Wood may have reigned as the chosen picture frame for thousands of years, but the modern picture framing customer has a much larger selection from which to choose. Most often, however, customers narrow it down to just two: wood or the more modern metal.
While the decision eventually comes down to personal preference—not just availability or convention—there are a few other considerations when choosing between a wood and metal picture frame for any artwork.
Check out the artwork.
The earliest picture frames were made from wood and remained the favorite frame material for years; classic and traditional pieces, such as still life paintings, portraits and landscapes, often look more “at home” within a wooden picture frame. The intricate details and play of light and dark (chiaroscuro, for the art buffs) in many of these paintings are complemented by the warmth and elegant detail—sometimes ornate—of traditional wooden frames. This warmth can also carry over to more contemporary, colorful works that blur the lines between traditional and modern.
Modern works, such as abstract paintings, minimalistic work and photography, most commonly black and white photography, are suited to the simplicity of metal frames. With their no-fuss look, metal picture frames support less intricately detailed works of art rather than compete with them.
Check out the room.
A framed piece of artwork will have a home somewhere inside yours—look to that room’s style for guidance. A warmly-toned living room outfitted with an overstuffed sofa and a roaring fireplace is the perfect setting for a wide mahogany picture frame, while modern rooms call for metal frames. Though metal picture frames often feature fewer color options than its wood counterparts—white, black and silver are the most common colors in metal picture frames—their simplicity allow them to complement many styles of décor.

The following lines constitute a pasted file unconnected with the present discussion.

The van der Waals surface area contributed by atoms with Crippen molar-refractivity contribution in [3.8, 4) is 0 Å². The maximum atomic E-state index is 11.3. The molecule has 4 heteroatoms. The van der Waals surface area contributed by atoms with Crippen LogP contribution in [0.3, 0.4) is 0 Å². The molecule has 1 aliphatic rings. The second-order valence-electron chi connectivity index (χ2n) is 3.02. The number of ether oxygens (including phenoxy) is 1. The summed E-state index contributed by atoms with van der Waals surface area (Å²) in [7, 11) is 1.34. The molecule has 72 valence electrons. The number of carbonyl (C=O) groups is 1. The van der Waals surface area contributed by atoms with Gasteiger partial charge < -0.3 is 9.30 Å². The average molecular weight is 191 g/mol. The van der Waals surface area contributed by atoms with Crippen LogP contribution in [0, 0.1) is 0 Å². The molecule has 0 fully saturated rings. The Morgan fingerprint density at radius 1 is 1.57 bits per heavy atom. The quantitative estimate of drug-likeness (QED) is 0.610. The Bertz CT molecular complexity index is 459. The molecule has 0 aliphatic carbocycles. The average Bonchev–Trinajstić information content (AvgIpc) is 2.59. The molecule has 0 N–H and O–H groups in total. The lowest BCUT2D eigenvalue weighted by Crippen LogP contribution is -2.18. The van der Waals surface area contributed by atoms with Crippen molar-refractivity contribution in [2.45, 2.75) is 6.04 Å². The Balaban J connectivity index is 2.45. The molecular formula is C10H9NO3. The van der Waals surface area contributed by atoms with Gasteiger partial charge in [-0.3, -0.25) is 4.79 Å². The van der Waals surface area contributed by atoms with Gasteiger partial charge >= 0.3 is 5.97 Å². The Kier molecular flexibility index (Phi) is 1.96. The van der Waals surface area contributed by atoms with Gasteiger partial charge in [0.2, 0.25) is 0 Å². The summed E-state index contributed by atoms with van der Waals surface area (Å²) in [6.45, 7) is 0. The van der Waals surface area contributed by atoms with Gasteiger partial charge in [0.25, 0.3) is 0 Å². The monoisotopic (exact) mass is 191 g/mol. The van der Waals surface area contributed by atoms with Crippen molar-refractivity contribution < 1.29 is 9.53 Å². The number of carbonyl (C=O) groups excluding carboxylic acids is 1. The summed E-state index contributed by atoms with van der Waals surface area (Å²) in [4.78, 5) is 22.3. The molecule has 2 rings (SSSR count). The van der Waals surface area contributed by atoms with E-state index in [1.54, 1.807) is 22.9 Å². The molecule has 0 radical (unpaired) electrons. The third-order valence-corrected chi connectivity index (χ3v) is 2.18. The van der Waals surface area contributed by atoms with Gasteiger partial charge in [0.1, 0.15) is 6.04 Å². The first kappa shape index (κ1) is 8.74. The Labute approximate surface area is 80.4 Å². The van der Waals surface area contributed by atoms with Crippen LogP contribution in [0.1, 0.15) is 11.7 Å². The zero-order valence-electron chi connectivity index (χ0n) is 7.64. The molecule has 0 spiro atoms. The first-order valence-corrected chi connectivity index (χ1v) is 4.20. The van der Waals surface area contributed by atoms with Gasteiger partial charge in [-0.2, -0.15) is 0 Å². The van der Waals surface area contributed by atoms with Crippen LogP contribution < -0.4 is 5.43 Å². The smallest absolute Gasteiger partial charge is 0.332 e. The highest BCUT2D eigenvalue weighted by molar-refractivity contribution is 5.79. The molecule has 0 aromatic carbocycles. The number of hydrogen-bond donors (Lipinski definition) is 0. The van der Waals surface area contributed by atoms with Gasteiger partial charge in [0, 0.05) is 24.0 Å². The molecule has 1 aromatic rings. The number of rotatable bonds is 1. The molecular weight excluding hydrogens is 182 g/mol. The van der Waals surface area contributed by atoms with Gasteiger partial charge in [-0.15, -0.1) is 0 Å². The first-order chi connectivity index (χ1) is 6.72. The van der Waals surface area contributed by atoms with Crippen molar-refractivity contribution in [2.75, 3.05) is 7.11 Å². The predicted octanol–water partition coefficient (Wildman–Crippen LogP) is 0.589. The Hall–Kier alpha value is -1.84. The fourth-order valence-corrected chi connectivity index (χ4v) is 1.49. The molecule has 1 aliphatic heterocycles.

Check your budget.
Because wood frames are composed of a pricier material and must be hand-glued and nailed together, they are slightly more expensive than the typically aluminum metal frames. The more ornate the wood frame gets, the more expensive it is.
If you plan on purchasing a complete frame kit, including mat board, mount board and glazing, at museum conservation-level quality, it may be beneficial to first look at your budget. Those who wish to frame multiple photographs or prints—to create a gallery wall, for example—may find it easier on their budget to purchase metal frames or mix and match the materials.
Check out the damage potential.
While wood frames are sturdy, they are sometimes susceptible to damage. Wood frames may also be heavier, which can make it easier to drop, and subsequently dent or ding, them. Customers who plan to move their frames, have children with curious hands, or house pets that love to knock things over may find it easier on their wallets to choose metal frames, at least for the time being. Metal frames can be repaired or have sides replaced, while wood frames wear their scratches and dents with pride.
All of these “rules” can go out the window depending on what you like. A traditional oil painting can be framed in a sleek silver metal frame, no matter what the customs dictate. It’s simply up to you to decide what you like best in a picture frame.